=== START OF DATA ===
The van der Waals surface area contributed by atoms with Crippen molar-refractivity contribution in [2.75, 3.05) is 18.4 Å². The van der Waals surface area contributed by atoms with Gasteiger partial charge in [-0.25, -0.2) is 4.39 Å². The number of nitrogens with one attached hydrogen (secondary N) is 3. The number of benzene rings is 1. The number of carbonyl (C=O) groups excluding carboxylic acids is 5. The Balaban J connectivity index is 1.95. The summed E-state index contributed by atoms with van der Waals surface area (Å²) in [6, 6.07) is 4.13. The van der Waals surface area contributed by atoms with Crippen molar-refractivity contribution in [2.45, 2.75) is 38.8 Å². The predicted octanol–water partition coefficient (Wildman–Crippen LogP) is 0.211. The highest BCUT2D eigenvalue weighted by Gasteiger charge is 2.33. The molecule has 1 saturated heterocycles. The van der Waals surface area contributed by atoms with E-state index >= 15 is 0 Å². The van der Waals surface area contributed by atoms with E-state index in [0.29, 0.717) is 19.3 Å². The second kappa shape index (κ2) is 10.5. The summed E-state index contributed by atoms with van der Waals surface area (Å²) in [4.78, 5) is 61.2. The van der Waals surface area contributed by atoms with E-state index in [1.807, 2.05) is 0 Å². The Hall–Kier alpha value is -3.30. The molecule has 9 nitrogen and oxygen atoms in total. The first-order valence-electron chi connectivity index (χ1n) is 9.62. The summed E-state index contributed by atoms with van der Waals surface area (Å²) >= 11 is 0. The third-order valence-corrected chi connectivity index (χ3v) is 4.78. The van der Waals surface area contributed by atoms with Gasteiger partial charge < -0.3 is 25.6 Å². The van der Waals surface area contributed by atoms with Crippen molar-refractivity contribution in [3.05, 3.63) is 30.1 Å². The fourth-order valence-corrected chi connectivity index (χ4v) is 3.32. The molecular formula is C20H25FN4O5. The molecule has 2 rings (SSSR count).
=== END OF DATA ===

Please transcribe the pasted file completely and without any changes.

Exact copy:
The van der Waals surface area contributed by atoms with Crippen molar-refractivity contribution in [2.75, 3.05) is 18.4 Å². The van der Waals surface area contributed by atoms with Gasteiger partial charge in [-0.25, -0.2) is 4.39 Å². The number of nitrogens with one attached hydrogen (secondary N) is 3. The number of benzene rings is 1. The number of carbonyl (C=O) groups excluding carboxylic acids is 5. The Balaban J connectivity index is 1.95. The summed E-state index contributed by atoms with van der Waals surface area (Å²) in [6, 6.07) is 4.13. The van der Waals surface area contributed by atoms with Crippen molar-refractivity contribution in [2.45, 2.75) is 38.8 Å². The predicted octanol–water partition coefficient (Wildman–Crippen LogP) is 0.211. The highest BCUT2D eigenvalue weighted by Gasteiger charge is 2.33. The molecule has 1 saturated heterocycles. The van der Waals surface area contributed by atoms with E-state index >= 15 is 0 Å². The van der Waals surface area contributed by atoms with E-state index in [0.29, 0.717) is 19.3 Å². The second kappa shape index (κ2) is 10.5. The summed E-state index contributed by atoms with van der Waals surface area (Å²) in [4.78, 5) is 61.2. The van der Waals surface area contributed by atoms with E-state index in [1.807, 2.05) is 0 Å². The Hall–Kier alpha value is -3.30. The molecule has 9 nitrogen and oxygen atoms in total. The first-order valence-electron chi connectivity index (χ1n) is 9.62. The summed E-state index contributed by atoms with van der Waals surface area (Å²) >= 11 is 0. The third-order valence-corrected chi connectivity index (χ3v) is 4.78. The van der Waals surface area contributed by atoms with Gasteiger partial charge < -0.3 is 25.6 Å². The van der Waals surface area contributed by atoms with Crippen molar-refractivity contribution in [3.05, 3.63) is 30.1 Å². The fourth-order valence-corrected chi connectivity index (χ4v) is 3.32. The molecular formula is C20H25FN4O5. The molecule has 2 rings (SSSR count).